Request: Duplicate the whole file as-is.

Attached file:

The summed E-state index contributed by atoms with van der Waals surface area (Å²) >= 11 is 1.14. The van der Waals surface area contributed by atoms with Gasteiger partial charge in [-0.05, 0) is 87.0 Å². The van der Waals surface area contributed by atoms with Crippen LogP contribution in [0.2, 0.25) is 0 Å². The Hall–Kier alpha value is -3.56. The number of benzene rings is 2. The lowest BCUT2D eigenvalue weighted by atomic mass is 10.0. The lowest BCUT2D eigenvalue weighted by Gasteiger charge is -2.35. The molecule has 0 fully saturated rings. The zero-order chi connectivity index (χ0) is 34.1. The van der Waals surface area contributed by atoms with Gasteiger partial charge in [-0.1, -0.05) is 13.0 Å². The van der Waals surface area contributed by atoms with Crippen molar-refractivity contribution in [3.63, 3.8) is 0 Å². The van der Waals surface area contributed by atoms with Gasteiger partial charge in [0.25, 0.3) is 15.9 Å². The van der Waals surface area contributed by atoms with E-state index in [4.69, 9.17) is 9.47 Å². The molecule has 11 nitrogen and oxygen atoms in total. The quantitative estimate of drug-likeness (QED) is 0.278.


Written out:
The summed E-state index contributed by atoms with van der Waals surface area (Å²) >= 11 is 1.14. The van der Waals surface area contributed by atoms with Gasteiger partial charge in [-0.05, 0) is 87.0 Å². The van der Waals surface area contributed by atoms with Crippen LogP contribution in [0.2, 0.25) is 0 Å². The Hall–Kier alpha value is -3.56. The number of benzene rings is 2. The lowest BCUT2D eigenvalue weighted by atomic mass is 10.0. The lowest BCUT2D eigenvalue weighted by Gasteiger charge is -2.35. The molecule has 0 fully saturated rings. The zero-order chi connectivity index (χ0) is 34.1. The van der Waals surface area contributed by atoms with Gasteiger partial charge in [-0.1, -0.05) is 13.0 Å². The van der Waals surface area contributed by atoms with Crippen molar-refractivity contribution in [3.63, 3.8) is 0 Å². The van der Waals surface area contributed by atoms with Gasteiger partial charge in [0.25, 0.3) is 15.9 Å². The van der Waals surface area contributed by atoms with E-state index in [4.69, 9.17) is 9.47 Å². The molecule has 11 nitrogen and oxygen atoms in total. The quantitative estimate of drug-likeness (QED) is 0.278.